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Unidentified Aerial Phenomena and new research: Q & A with Diana Walsh Pasulka and Jacques Vallee

Unidentified aerial phenomena, commonly referred to as UFOs, has been the focus of research by sociologists, scholars of religion, anthropologists, philosophers, and astronomers. The information age now offers new and innovative ways to study the phenomena, and author Diana Walsh Pasulka sat down with astronomer and computer scientist Jacques Vallee to discuss how “big data” and information processing will influence the field of study.

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Were farmers America’s first high tech information workers?

Settlers in North America during the 1600s and 1700s grew and raised all their own food, with tiny exceptions, such as importing tea. In the nineteenth century, well over 80 percent of the American public either lived at one time on a farm or made their living farming. Today, just over 1 percent does that in the United States, even though there is a surge going on in small organic family farming.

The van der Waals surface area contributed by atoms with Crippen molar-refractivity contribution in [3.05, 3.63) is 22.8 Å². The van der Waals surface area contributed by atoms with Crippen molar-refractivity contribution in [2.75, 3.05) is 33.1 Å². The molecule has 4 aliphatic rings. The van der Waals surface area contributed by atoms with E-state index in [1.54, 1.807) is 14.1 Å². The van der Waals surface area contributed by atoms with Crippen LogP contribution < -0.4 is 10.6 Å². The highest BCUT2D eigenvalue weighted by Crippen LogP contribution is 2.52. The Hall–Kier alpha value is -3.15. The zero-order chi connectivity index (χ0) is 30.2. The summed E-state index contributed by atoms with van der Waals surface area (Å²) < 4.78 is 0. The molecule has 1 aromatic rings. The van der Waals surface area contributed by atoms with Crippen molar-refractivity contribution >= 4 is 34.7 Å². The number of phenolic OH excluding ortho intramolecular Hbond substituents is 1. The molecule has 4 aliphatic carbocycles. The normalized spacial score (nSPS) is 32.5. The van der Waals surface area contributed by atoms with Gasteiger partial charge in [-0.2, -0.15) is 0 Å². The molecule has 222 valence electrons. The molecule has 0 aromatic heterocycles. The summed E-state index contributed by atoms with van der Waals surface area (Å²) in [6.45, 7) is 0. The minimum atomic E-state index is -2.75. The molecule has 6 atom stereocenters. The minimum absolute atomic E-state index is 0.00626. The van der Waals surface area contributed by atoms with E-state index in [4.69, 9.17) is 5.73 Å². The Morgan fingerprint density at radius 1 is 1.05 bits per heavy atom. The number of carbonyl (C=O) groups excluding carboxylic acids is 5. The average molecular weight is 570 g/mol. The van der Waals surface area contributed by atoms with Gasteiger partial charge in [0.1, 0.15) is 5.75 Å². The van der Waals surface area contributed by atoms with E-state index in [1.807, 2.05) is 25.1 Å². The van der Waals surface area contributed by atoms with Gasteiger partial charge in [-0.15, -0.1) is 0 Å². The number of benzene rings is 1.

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World Internet Day: A reading list on older adults’ internet use

The internet is arguably the most important invention in recent history. To recognize its importance, World Internet Day is celebrated each year on October 29, the date on which the first electronic message was transferred from one computer to another in 1969. At that time, a UCLA student programmer named Charley Kline was working under the supervision of his professor Leonard Klinerock, and transferred a message from a computer housed at UCLA to one at Stanford.

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Oxford Medical Case Reports

Dosing distraction in the world of augmented-reality

We have reached an age where the trajectories of the advancement of technology including mobile applications, artificial intelligence, and virtual and augmented reality may rapidly spike at any given moment, potentiating an increased incidence of unforeseen consequences in the form of distraction-related morbidity. In the not-too-distant past, logging onto the internet meant sitting in front of a computer.

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Will print die?: When the inevitable isn’t

Mark Twain is reputed to have quipped, “Reports of my death have been greatly exaggerated.” Such hyperbole aptly applies to predictions that digital reading will soon triumph over print.
In late 2012, Ben Horowitz (co-founder of Andreessen Horowitz Venture Capital) declared, “Babies born today will probably never read anything in print.” Now four years on, the plausibility of his forecast has already faded.

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Israel and the offensive military use of cyber-space